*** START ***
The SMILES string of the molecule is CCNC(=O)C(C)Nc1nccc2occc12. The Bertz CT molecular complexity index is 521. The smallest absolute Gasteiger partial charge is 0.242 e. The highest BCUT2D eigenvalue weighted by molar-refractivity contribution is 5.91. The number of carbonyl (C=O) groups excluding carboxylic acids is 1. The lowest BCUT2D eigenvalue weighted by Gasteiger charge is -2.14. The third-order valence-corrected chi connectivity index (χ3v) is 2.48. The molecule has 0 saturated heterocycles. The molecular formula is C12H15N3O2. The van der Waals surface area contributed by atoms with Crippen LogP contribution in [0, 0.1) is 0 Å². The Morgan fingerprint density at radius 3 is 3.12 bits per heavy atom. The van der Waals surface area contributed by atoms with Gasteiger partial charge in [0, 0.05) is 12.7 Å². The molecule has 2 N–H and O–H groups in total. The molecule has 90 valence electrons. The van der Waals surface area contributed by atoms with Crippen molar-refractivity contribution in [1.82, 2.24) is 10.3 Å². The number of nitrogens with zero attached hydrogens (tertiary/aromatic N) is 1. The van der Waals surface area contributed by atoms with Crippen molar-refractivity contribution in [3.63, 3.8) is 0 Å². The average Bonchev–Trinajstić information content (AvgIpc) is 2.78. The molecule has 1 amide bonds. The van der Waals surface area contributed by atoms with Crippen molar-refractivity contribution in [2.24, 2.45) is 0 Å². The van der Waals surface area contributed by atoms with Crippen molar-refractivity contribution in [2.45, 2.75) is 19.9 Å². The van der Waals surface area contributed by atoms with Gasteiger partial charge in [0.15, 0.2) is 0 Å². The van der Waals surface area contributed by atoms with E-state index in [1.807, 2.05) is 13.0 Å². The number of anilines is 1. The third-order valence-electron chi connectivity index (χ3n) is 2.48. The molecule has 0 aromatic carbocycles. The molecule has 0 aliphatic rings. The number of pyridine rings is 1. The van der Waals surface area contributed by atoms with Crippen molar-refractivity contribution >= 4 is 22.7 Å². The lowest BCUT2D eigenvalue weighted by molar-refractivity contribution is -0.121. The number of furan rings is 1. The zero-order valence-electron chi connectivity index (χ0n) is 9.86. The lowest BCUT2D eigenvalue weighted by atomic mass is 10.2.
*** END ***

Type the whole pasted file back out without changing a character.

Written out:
The SMILES string of the molecule is CCNC(=O)C(C)Nc1nccc2occc12. The Bertz CT molecular complexity index is 521. The smallest absolute Gasteiger partial charge is 0.242 e. The highest BCUT2D eigenvalue weighted by molar-refractivity contribution is 5.91. The number of carbonyl (C=O) groups excluding carboxylic acids is 1. The lowest BCUT2D eigenvalue weighted by Gasteiger charge is -2.14. The third-order valence-corrected chi connectivity index (χ3v) is 2.48. The molecule has 0 saturated heterocycles. The molecular formula is C12H15N3O2. The van der Waals surface area contributed by atoms with Crippen LogP contribution in [0, 0.1) is 0 Å². The Morgan fingerprint density at radius 3 is 3.12 bits per heavy atom. The van der Waals surface area contributed by atoms with Gasteiger partial charge in [0, 0.05) is 12.7 Å². The molecule has 2 N–H and O–H groups in total. The molecule has 90 valence electrons. The van der Waals surface area contributed by atoms with Crippen molar-refractivity contribution in [1.82, 2.24) is 10.3 Å². The number of nitrogens with zero attached hydrogens (tertiary/aromatic N) is 1. The van der Waals surface area contributed by atoms with Crippen molar-refractivity contribution in [3.63, 3.8) is 0 Å². The average Bonchev–Trinajstić information content (AvgIpc) is 2.78. The molecule has 1 amide bonds. The van der Waals surface area contributed by atoms with Crippen molar-refractivity contribution in [2.24, 2.45) is 0 Å². The van der Waals surface area contributed by atoms with Crippen molar-refractivity contribution in [2.45, 2.75) is 19.9 Å². The van der Waals surface area contributed by atoms with Gasteiger partial charge in [0.15, 0.2) is 0 Å². The van der Waals surface area contributed by atoms with E-state index in [1.807, 2.05) is 13.0 Å². The number of anilines is 1. The third-order valence-electron chi connectivity index (χ3n) is 2.48. The molecule has 0 aromatic carbocycles. The molecule has 0 aliphatic rings. The number of pyridine rings is 1. The van der Waals surface area contributed by atoms with Crippen molar-refractivity contribution >= 4 is 22.7 Å². The lowest BCUT2D eigenvalue weighted by molar-refractivity contribution is -0.121. The number of furan rings is 1. The zero-order valence-electron chi connectivity index (χ0n) is 9.86. The lowest BCUT2D eigenvalue weighted by atomic mass is 10.2.